Take your piano playing up a level and learn everything you need to start playing the Eb minor chord.
Playing melodies on the piano is cool, but things get serious when you start playing chords. Chords carry with them so many variations, positions, and permutations. This can be exciting but also sometimes overwhelming.
This post will equip you with all the music theory tools to understand and play Eb/D# minor.
Chords and inversions.
A chord is when you play two or more notes simultaneously. A three-note chord is the most common, called a triad.
Most chords start by being either major or minor. You make a major chord by taking the major scale’s first, third, and fifth notes. It contains two intervals, a major third and then a minor third.
You also build minor chords from the first, third, and fifth notes of a major scale, but the third is flat (lower by a semitone). It has the same two intervals in reverse order–a minor third and a major third.
Play these notes in a different order to create an inversion. Triads will appear in three different positions:
Root position: 1, 3, 5.
First inversion: 3, 5, 1.
Second inversion: 5, 1, 3.
Understanding Eb minor.
To figure out an Eb minor chord, we should start from the Eb major scale.
Take the first, third, and fifth degrees of the scale to make an Eb major chord:
Now flatten the third degree of the scale (which is the second note of the chord):
First inversion of Eb minor.
The first inversion is when you play the chord in this order:
3, 5, 1.
So this is Eb minor in first inversion:
Second inversion of Eb minor.
The second inversion is when you play the chord like this:
5, 1, 3.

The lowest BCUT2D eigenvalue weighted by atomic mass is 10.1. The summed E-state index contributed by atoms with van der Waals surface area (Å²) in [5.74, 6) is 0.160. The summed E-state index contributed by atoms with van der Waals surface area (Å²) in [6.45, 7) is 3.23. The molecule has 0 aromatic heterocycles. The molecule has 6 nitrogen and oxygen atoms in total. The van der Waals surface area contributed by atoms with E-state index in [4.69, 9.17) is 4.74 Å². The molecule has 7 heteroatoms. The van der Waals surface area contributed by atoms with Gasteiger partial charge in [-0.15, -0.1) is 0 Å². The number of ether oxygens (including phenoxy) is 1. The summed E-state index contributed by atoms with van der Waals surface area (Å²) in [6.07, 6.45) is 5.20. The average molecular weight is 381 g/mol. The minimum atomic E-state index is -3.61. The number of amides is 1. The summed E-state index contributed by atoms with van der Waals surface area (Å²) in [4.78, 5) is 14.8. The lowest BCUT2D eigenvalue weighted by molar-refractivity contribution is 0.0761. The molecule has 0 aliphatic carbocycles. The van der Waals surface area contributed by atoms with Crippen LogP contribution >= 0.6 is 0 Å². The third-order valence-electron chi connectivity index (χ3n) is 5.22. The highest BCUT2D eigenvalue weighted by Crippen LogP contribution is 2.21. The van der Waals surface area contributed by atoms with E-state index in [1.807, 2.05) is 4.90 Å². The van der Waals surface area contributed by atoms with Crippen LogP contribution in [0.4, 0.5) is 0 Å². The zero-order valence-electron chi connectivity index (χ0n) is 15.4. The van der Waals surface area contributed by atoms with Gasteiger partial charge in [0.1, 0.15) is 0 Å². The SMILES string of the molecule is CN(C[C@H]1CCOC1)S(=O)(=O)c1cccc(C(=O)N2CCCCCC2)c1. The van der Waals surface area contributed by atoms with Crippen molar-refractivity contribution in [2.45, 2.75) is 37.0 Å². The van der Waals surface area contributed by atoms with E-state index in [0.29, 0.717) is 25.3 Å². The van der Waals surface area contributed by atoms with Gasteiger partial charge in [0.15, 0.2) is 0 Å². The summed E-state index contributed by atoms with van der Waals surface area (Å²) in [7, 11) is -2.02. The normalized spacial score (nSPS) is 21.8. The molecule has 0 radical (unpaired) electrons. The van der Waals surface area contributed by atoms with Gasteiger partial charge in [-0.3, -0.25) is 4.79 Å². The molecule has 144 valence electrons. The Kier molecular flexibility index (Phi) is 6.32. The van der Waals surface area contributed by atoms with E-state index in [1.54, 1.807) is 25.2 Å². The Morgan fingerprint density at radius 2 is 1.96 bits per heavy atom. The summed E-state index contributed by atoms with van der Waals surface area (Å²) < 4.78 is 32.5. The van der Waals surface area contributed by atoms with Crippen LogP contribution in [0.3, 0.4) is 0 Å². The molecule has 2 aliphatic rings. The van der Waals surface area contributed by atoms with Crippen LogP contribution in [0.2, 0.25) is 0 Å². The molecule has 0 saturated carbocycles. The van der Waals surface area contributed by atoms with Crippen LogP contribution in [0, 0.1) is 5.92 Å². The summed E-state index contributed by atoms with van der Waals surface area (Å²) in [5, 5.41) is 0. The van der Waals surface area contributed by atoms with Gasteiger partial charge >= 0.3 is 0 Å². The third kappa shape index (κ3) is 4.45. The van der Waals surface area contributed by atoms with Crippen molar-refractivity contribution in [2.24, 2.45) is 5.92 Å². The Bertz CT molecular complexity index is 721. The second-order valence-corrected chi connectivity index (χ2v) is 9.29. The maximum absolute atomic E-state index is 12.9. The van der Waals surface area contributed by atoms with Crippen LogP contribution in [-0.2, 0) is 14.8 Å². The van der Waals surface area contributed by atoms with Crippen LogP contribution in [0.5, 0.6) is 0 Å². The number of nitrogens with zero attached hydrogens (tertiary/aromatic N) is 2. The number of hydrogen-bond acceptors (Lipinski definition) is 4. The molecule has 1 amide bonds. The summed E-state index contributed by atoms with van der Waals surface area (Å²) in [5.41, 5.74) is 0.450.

Ebm in second inversion:
Want to learn more about chords? You can read up on them here.
Eb’s alter ego: D#
Depending on the context, you might know that the note Eb is also called D#. There is a rule that you cannot have the same letter appear twice in a scale or chord.
In the case of D#, this makes for clunky lettering. You saw above that the third note of the Eb major scale is G, but in the context of D, the third is always F. We call it F double sharp (or Fx, which means higher by two semitones) in this situation. The same happened with the letter C.
We’ve compiled all of the above tables with the alternative lettering of D#. Don’t get confused, though–they still sound exactly the same.
D# major scale:
D# major chord:
D# minor chord
D# minor first inversion:
D# minor second inversion
Play Eb/D# minor in popular songs.
Want to play some popular songs that use the Eb/D# minor chord? Check these out:
- Civil War – Guns n Roses
- No More Sorrow – Linkin Park
- Dumb – Nirvana
- River Lea – Adele
So what are you waiting for?
Don’t waste any time! The faster you overcome your chord conniptions, the sooner you’ll be free as a bird on your instrument. Try playing Ebm/D#m with this post by your side. Make sure you get the Simply Piano app–it offers interactive learning and guidance for playing this chord and more!